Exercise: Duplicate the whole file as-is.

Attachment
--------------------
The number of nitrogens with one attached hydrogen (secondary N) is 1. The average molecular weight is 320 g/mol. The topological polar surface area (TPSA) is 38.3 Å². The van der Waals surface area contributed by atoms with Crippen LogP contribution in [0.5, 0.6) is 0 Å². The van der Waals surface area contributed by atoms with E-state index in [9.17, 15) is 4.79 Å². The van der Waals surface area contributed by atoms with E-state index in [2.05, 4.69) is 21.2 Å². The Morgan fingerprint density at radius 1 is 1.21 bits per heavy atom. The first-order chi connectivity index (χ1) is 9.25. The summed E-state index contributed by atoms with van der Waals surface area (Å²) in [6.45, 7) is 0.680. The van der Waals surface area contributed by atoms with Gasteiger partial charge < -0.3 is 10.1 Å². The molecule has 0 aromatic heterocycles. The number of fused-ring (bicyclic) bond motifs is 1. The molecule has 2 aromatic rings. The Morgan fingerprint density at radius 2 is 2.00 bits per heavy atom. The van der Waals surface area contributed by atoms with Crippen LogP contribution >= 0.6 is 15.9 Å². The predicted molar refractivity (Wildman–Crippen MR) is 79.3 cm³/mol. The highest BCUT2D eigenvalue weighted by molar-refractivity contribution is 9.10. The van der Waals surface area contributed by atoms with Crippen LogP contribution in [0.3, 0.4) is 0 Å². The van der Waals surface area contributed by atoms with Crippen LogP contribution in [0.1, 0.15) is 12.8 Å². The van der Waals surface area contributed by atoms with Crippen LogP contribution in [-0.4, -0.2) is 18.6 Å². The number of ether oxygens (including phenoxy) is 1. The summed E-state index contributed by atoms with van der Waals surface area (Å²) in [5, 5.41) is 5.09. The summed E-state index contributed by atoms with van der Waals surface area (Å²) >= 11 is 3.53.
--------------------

The number of nitrogens with one attached hydrogen (secondary N) is 1. The average molecular weight is 320 g/mol. The topological polar surface area (TPSA) is 38.3 Å². The van der Waals surface area contributed by atoms with Crippen LogP contribution in [0.5, 0.6) is 0 Å². The van der Waals surface area contributed by atoms with E-state index in [9.17, 15) is 4.79 Å². The van der Waals surface area contributed by atoms with E-state index in [2.05, 4.69) is 21.2 Å². The Morgan fingerprint density at radius 1 is 1.21 bits per heavy atom. The first-order chi connectivity index (χ1) is 9.25. The summed E-state index contributed by atoms with van der Waals surface area (Å²) in [6.45, 7) is 0.680. The van der Waals surface area contributed by atoms with Gasteiger partial charge < -0.3 is 10.1 Å². The molecule has 0 aromatic heterocycles. The number of fused-ring (bicyclic) bond motifs is 1. The molecule has 2 aromatic rings. The Morgan fingerprint density at radius 2 is 2.00 bits per heavy atom. The van der Waals surface area contributed by atoms with Crippen LogP contribution >= 0.6 is 15.9 Å². The predicted molar refractivity (Wildman–Crippen MR) is 79.3 cm³/mol. The highest BCUT2D eigenvalue weighted by molar-refractivity contribution is 9.10. The van der Waals surface area contributed by atoms with Crippen LogP contribution in [0.3, 0.4) is 0 Å². The van der Waals surface area contributed by atoms with Crippen LogP contribution in [0.1, 0.15) is 12.8 Å². The van der Waals surface area contributed by atoms with Crippen LogP contribution in [-0.4, -0.2) is 18.6 Å². The number of ether oxygens (including phenoxy) is 1. The summed E-state index contributed by atoms with van der Waals surface area (Å²) in [5, 5.41) is 5.09. The summed E-state index contributed by atoms with van der Waals surface area (Å²) >= 11 is 3.53.